Source: Flickr by marcopako
A few happenings with CEOs had me thinking. Valuing management in the investment decision is important as management has a lot though not ultimate influence over the success or failure of a business. Thus much attention needs to be given to who is at the helm of the businesses in which an investor has placed his money.
Some stories that caught my attention over the past couple of days:
- Wednesday, Apple Computer (NASDAQ:AAPL) founder and CEO, Steve Jobs, announced he would be taking a leave from the CEO post due to pre-existing health issues that suddenly became more serious than he had originally thought they were. The stock had to be halted in trading for a time and ultimately dropped from $85 to $81 on Thursday. Prior to this Jobs and Apple had insisted he was in perfect health.
- Late last year, Ken Lewis, CEO of Bank of America (NYSE:BAC) offered to buy Merrill Lynch and insisted his bank was financially stable. According to the Wall Street Journal, Lewis was simultaneously negotiating $20 billion in TARP funds with the Treasury department.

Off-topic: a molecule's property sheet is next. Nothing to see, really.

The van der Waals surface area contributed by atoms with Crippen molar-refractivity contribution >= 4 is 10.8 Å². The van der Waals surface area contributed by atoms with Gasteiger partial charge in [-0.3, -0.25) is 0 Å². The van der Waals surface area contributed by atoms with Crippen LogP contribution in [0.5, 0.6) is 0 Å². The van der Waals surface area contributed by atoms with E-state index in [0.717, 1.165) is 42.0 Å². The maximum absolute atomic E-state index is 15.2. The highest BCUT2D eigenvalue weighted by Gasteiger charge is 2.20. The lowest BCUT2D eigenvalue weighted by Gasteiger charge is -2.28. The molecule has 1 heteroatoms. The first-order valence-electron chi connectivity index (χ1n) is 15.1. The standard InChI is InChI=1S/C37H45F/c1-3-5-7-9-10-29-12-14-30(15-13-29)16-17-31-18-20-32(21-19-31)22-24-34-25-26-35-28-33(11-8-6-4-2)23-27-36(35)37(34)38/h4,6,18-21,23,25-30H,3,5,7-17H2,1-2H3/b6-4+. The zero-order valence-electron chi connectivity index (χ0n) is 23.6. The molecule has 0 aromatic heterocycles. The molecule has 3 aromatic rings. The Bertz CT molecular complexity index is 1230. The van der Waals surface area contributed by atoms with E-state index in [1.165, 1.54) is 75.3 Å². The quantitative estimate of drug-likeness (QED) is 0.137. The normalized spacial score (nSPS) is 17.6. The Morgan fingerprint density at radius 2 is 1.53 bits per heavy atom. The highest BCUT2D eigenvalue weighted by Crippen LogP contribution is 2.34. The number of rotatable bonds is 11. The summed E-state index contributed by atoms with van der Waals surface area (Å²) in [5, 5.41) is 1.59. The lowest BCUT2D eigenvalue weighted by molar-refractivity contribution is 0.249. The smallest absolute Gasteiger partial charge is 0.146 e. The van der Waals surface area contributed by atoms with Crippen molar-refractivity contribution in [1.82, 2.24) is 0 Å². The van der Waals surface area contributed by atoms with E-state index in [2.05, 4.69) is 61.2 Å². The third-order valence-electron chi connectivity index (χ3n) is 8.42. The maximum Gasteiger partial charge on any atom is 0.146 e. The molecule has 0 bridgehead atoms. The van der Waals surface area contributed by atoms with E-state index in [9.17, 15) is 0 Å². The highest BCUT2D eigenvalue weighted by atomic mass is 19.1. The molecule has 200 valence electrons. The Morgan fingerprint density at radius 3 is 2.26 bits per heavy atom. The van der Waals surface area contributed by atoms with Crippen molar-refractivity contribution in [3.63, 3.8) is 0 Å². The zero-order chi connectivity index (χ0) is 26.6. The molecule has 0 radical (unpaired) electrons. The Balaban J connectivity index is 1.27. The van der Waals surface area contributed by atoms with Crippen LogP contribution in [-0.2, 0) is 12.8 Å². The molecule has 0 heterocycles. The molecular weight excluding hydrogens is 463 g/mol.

- American Eagle Outfitters (NYSE:AEO) had a conference last week in which CEO Jim O’Donnell assured investors the company was well positioned for the coming future despite the tough holiday season. About a year ago, O’Donnell said he did not think we were in a consumer led recession.
Candor is among the rarest of traits amongst people and CEOs and management of large corporations are no exception. Sometimes it is simply not being forthright. Other times it is outright lying. Even the most sophisticated of investors can succumb placing more trust in the CEO than they ever should. I can recall an article in which managers of mutual fund company Janus had to explain why the firm as a whole owned over 40 million shares of Enron even as the company filed for bankruptcy. Their answer essentially came down to they believed the pack of lies Enron management told them.
Bottom line is that while an investor should assess management, everything management says should be verified in the numbers. If management’s words do not show up in performance of the company, then their words are meaningless. And if management cannot be honest about its CEO’s health, or deals they are negotiating, or is eternally optimistic despite the evidence of a tough market, then they should be viewed with even greater skepticism.
Disclosure: I and the clients of Brick Financial Management owned shares of American Eagle at the time of this writing. But positions can change at any time.